In 1996, a new welfare program based on state block grants, the Temporary Assistance to Needy Families (TANF) program, replaced the Aid to Families with Dependent Children (AFDC) program. TANF eliminated the AFDC entitlement to assistance, mandated work as a condition of receiving benefits, imposed time limits and sanctions, focused on family formation issues, and placed most of the control over administering welfare into the hands of the states. TANF was set to expire on October 1, 2002, but Congress was unable to complete work reauthorizing the law by then. Following a series of temporary extensions, the program was reauthorized through September, 2010 as part of the 2006 budget reconciliation bill.
The New TANF Provisions
Work provisions: States must have specific percentages of TANF recipients engaged in certain, specified work activities, or they lose part of their federal TANF grant as a penalty. In order for a state to get credit for work activities performed by a given TANF participant, the participants must work a minimum number of hours per week.
The changes in the TANF work rules will mean that many states will face immediate and significant increases in the percentage of TANF families that have to meet the hourly work requirements each month, or else face a reduction in the state federal TANF grant. The federal work rules will now also apply to state-funded welfare programs. To meet the new requirements, many states may have to create work programs for TANF recipients, but no new resources were provided for this purpose. Other states may feel pressure to reduce caseloads to meet the new requirements, by making it harder for families to get on or stay on TANF. The allowable work activities are unchanged neither restricted, nor expanded to allow more education and training or substance abuse treatment. On the positive side, proposals were abandoned to increase the number of hours recipients must work each week for the state to get credit for them.
The Secretary of Health and Human Services (HHS) has also been given new authority to set regulations on whether activities qualify as allowable work activities, tracking and reporting on hours worked, and whether to include child-only cases when calculating state work participation rates.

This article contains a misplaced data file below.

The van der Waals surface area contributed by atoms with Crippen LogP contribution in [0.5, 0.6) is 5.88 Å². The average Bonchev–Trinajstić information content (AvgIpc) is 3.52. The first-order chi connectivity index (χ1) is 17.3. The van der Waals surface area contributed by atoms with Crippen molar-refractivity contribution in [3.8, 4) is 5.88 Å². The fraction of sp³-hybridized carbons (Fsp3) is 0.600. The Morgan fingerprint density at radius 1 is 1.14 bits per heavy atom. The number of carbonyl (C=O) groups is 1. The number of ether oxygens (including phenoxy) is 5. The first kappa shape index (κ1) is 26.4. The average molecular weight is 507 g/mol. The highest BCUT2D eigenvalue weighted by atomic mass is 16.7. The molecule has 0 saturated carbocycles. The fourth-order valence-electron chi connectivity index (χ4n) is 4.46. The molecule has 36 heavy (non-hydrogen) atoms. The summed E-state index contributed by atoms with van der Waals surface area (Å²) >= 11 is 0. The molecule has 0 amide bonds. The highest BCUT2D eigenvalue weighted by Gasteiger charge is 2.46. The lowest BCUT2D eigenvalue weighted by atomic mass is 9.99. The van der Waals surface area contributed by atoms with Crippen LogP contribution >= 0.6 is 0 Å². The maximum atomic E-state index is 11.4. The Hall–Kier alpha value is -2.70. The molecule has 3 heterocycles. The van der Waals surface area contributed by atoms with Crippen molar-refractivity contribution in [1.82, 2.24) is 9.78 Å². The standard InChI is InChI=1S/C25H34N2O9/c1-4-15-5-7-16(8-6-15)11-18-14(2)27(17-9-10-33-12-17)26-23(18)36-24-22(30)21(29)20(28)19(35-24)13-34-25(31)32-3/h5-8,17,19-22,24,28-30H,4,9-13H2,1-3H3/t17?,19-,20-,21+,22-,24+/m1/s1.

Supports for Working Families: For families leaving welfare, the availability of work supports, such as child care, health care, and food stamps, can be a key to making a lasting transition to self-sufficiency. The transitional Medicaid program for families leaving TANF was extended for one year. Child care funding was increased by only $200 million per year, not nearly enough to make sure both TANF recipients and low-income working families have access to needed child care.
Fairness for Legal Immigrants: The Catholic community has long advocated for the availability of basic necessities to all those in need, regardless of their race, creed, ethnic origin, or nationality, and we have worked to restore necessary benefit eligibility for legal immigrants. Restoring full benefits eligibility for legal immigrants was a major priority for the USCCB. Unfortunately, the five-year waiting period for legal immigrants receiving TANF was not changed.
Marriage and Family Issues: The Catholic community has consistently affirmed the vital importance of marriage for raising children. Children do better economically, emotionally, and spiritually when raised by parents in the context of a stable, healthy marriage. Unfortunately, the changes in the TANF work rules are likely to make it harder for two-parent families to receive TANF, and the family cap which allows states to deny TANF benefits to children born while their family is receiving assistance, violating both pro-life and social justice principles remains in the law. However, the budget reconciliation bill did include funding for programs to support healthy marriages and strong families, for research and technical assistance focusing on family formation and healthy marriage activities, and for effective fatherhood programs.
USCCB and CCUSA support welfare policies that: Protect human life and dignity; strengthen family life; encourage and reward work; preserve a safety net for the vulnerable; build public/private partnerships to overcome poverty; and invest in human dignity.
- States must now decide what changes to make in their state TANF rules and programs to comply with the new federal rules. Work with local activists and state officials to make sure new policies help, dont hurt, families on TANF.
- When HHS releases proposed TANF regulations, review and comment on them.
- Continue to work on efforts to make TANF benefits available to all legal immigrants.
- Continue to work at the state and federal level to end the family cap.
Moral Principles and Policy Priorities for Welfare Reform (1995); Putting Children and Families First (1992); TANF Reauthorization comments submitted to HHS by SDWP and by CCUSA, November 2001
Web sites: www.usccb.org www.catholiccharitiesusa.org